A comprehensive report from the Times Health Commission on Monday identified a ten-point plan for health that highlights a key role for digital technologies.
The first item on the ten-point plan recommends creating “patient passports” as a form of digital health account for patients.
The patient passports would be accessed through the NHS App to book appointments, order prescriptions, view records and test results or referral letters and contact clinicians.
Such passports would store medical records on people’s phone or medical card, and easily accessed when they arrive at their hospital, GP surgery or pharmacy.
The report notes that similar systems are already in place in Spain, Singapore, Estonia and Denmark, and can empower patients and reduce bureaucracy.
Examining the current state of technology in the NHS, the report says there are “between 40 and 60” different types of electronic patient records within the NHS, while just one in ten hospitals around are entirely paper-based.
Other recommendations on the ten-point plan include reforming the GP contract to focus on wider health outcomes and ensure prompt appointments and continuity of care, creating a national care system and incentivising NHS staff to take part in research.
The key conclusion of the report is the need for the NHS to evolve from a “reactive sickness service” into a “more proactive health service”
More than 600 witness testimonies
The Times Health Commission was set up in January 2023. Its members visited medical facilities and care homes in the UK and abroad – including visits to Japan, Ireland, Israel, Denmark and Spain – to learn from best practice before issuing its 10-point plan.
It heard expert evidence from more than 600 witnesses and commissioned economic analysis, business surveys, opinion polls and focus groups to “get as full a picture as possible of what is working and what is not functioning properly,” the report said.
The notion that the funding model for the NHS needs to be changed was disputed in the report, which noted that Israel, although funded by a social insurance model, credited the source of its healthcare success as “widespread adaption of technology.”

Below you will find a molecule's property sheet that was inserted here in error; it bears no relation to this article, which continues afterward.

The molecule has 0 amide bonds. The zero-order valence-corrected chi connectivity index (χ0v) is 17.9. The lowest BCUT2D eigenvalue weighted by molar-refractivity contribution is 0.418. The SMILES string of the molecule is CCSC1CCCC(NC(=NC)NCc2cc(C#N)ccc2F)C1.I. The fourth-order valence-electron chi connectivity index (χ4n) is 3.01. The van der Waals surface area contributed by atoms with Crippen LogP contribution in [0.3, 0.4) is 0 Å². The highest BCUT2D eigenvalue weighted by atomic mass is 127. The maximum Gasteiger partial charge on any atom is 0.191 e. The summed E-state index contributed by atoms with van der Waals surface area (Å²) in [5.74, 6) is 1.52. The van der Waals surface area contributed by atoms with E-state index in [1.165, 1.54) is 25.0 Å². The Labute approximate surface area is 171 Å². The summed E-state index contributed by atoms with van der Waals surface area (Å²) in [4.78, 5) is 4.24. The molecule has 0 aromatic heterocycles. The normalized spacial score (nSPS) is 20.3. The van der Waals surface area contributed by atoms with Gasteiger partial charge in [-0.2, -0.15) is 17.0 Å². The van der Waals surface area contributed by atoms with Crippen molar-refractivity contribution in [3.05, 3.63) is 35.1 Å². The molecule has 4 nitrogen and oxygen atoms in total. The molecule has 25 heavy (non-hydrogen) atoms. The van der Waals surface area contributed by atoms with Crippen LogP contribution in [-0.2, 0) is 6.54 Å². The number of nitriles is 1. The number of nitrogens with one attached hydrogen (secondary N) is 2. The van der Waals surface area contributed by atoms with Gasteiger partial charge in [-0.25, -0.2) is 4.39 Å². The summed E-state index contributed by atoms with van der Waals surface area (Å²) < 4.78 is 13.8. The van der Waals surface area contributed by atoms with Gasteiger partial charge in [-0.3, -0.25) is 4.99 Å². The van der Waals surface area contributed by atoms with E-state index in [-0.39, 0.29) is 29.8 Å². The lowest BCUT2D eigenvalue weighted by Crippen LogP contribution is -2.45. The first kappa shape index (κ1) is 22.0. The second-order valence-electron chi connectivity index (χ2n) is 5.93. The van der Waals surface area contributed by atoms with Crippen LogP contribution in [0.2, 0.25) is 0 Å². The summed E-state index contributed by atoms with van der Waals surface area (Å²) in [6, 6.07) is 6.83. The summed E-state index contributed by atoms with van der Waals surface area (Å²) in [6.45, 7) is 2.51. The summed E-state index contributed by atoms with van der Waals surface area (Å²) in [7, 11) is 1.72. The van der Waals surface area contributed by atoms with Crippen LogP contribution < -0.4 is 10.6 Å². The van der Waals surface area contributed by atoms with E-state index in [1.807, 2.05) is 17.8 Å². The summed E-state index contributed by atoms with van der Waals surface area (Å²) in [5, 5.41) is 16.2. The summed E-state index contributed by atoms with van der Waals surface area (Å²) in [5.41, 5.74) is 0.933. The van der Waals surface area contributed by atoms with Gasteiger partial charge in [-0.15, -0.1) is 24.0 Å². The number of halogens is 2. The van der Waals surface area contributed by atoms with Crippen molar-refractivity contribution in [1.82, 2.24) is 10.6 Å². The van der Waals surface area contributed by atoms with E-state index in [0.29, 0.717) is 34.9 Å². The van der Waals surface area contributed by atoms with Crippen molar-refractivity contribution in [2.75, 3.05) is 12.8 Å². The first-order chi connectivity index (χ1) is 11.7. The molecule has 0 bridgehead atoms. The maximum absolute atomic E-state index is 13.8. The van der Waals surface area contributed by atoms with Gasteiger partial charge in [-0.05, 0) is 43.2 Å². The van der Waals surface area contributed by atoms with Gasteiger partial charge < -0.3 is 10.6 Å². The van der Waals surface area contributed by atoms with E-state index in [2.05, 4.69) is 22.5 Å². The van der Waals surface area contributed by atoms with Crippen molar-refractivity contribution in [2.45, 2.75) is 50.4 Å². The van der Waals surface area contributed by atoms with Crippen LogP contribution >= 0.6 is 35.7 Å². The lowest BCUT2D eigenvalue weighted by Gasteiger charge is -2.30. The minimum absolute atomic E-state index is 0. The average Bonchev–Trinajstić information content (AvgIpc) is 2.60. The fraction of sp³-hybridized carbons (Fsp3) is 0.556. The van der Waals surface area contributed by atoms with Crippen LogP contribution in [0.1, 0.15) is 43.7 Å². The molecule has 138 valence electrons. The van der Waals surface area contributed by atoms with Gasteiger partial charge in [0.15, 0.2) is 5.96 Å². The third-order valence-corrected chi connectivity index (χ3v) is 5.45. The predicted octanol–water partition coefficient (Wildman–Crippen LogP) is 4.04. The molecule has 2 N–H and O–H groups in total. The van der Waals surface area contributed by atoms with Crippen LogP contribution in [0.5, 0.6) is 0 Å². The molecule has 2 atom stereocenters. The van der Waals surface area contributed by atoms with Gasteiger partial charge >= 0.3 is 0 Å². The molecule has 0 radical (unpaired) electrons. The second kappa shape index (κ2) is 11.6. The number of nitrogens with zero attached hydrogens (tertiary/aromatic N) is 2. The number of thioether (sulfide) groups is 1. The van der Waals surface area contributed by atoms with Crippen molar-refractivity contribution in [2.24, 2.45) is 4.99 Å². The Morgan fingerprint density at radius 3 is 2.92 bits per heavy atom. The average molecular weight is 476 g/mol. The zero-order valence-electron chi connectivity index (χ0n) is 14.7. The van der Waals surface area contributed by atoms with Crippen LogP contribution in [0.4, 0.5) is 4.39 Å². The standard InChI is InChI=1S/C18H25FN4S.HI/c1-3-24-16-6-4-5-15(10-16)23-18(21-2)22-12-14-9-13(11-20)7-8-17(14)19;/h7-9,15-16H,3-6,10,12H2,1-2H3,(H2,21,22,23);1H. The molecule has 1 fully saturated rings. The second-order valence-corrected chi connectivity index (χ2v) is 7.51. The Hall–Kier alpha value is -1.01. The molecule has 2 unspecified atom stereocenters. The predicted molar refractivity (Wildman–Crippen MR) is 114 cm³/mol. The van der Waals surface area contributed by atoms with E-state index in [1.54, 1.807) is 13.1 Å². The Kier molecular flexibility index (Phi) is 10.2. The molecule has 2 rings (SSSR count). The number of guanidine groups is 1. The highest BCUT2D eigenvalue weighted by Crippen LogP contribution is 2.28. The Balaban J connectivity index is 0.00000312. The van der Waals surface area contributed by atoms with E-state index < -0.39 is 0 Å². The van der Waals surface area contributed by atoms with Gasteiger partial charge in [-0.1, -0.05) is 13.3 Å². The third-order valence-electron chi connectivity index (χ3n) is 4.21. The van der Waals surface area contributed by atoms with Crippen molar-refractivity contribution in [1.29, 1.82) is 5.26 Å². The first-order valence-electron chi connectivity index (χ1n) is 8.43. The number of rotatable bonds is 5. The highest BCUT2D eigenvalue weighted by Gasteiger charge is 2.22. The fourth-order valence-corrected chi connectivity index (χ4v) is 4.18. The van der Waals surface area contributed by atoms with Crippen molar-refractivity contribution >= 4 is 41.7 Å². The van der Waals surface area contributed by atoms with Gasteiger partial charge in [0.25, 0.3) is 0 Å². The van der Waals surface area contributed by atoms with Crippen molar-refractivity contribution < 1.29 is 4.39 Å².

The commission documented cases of technology best practice, such as Europe’s first robotic surgery school, which is operating across the northeast of England in a collaboration between Newcastle Surgical Training Centre and Intuitive, which produces the Da Vinci surgical system.
The report highlighted the experience of countries such as Israel, Singapore and Estonia where data is electronically shared, patients are able to sign in for hospital appointments digitally and even record their own vital signs in specially designed kiosks.
By contrast, it says, the NHS has “spectacularly underinvested in technology over many years, repeatedly raiding the capital budgets that fund IT projects to chuck money at the latest winter crisis.”
It quotes Tim Ferris, former national director of transformation for NHS England until last September, to capture the extent to which technology spending in the NHS lags behind that of other institutions. While one large international bank is known to spend 12% of its budget on tech and data, and several large healthcare organisations in the United States are spending 4 to 5%, Ferris said several NHS trusts estimated their tech spend in the 1.5% range.
More resources needed to carry out 10-point plan
Clinicians and suppliers welcomed the report but noted that the health service will require significant support to carry out its recommendations.
Dr Jennifer Dixon, chief executive of the Health Foundation, said: “The Times Commission’s report contains some important and practical recommendations. The Commission is right to focus on the potential for AI, technology and better use of data to transform care. This will require a proper strategy including investment, effective regulation, and, crucially, support for staff and the public to manage the changes ahead.
“We also particularly welcome the recommendations to implement a cap on social care costs without further delay and introduce legally binding duties to improve the nation’s health. The NHS is not a broken model, and the poor state of the nation’s health is entirely avoidable. The next government should take these recommendations seriously and, crucially, provide the investment that is so desperately needed.”
“This report is a huge step in the right direction,” added Jonathan Boakes, managing director UK at Infinum. “Yet, the reality is the proposals put forward are a mammoth task, and the NHS simply can’t do it on its own. To truly revolutionise the NHS, external support and expertise are going to be crucial.”
Boakes observed that one of the report’s recommendations advises a shift to a more personalised approach to healthcare, something achievable only with data and technology like AI.